The Knowledge Economy

HideShow resource information

What is it?

  • The knowledge economy is where intellectual skills, knowledge, understanding and ideas are central to economic activity and more important than physical effort
  • The pharmaceutical industry is a good example
  • It is the idea that we use our brains to make our living rather than our hands and manual labour
  • It is about how new technologies have helped transform the way we think and act
  • Ideas and knowledge can drive economic growth, and the government has estimated that over 60% of production is created by knowledge workers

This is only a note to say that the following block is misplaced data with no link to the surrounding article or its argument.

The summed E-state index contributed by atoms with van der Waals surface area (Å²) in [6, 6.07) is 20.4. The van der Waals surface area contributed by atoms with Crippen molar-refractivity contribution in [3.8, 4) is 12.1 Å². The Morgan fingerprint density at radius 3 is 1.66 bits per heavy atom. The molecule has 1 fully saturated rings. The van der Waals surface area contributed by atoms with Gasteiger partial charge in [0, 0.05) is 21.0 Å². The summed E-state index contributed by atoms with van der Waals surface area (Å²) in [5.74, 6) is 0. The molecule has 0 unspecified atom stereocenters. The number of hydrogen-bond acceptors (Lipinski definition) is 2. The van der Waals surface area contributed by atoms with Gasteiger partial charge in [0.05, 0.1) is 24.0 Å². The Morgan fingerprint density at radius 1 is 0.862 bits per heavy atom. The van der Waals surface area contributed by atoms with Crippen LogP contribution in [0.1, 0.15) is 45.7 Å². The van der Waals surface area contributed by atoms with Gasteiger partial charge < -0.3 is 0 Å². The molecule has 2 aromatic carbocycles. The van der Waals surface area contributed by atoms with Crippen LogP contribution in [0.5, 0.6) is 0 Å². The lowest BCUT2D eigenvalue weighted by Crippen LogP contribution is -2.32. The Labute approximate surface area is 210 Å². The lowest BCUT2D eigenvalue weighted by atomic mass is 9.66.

1 of 3

Implications to businesses

  • More emphasis on R&D (Research and Development)
  • A need to invest in new technology and communications and keep updating
  • A need to adapt to rapidally changing markets
  • Employees may need training and updating
  • Managers will need to keep up with new developments
  • New ideas will need protecting
  • There will be more competition from both home and abroad
2 of 3

Implications to the wider economy

  • Education becomes more important
  • Retraining of those with non transferrable skills is necessary
  • Certain skills such as IT and science need encouraging
  • Investment is needed in infrastructure such as broadband and transport
  • IPR (Intellectual Property Rights) need to be protected
  • Areas of structual decline need investment and help
3 of 3


No comments have yet been made

Similar Business Studies & Economics resources:

See all Business Studies & Economics resources »See all The Knowledge Economy resources »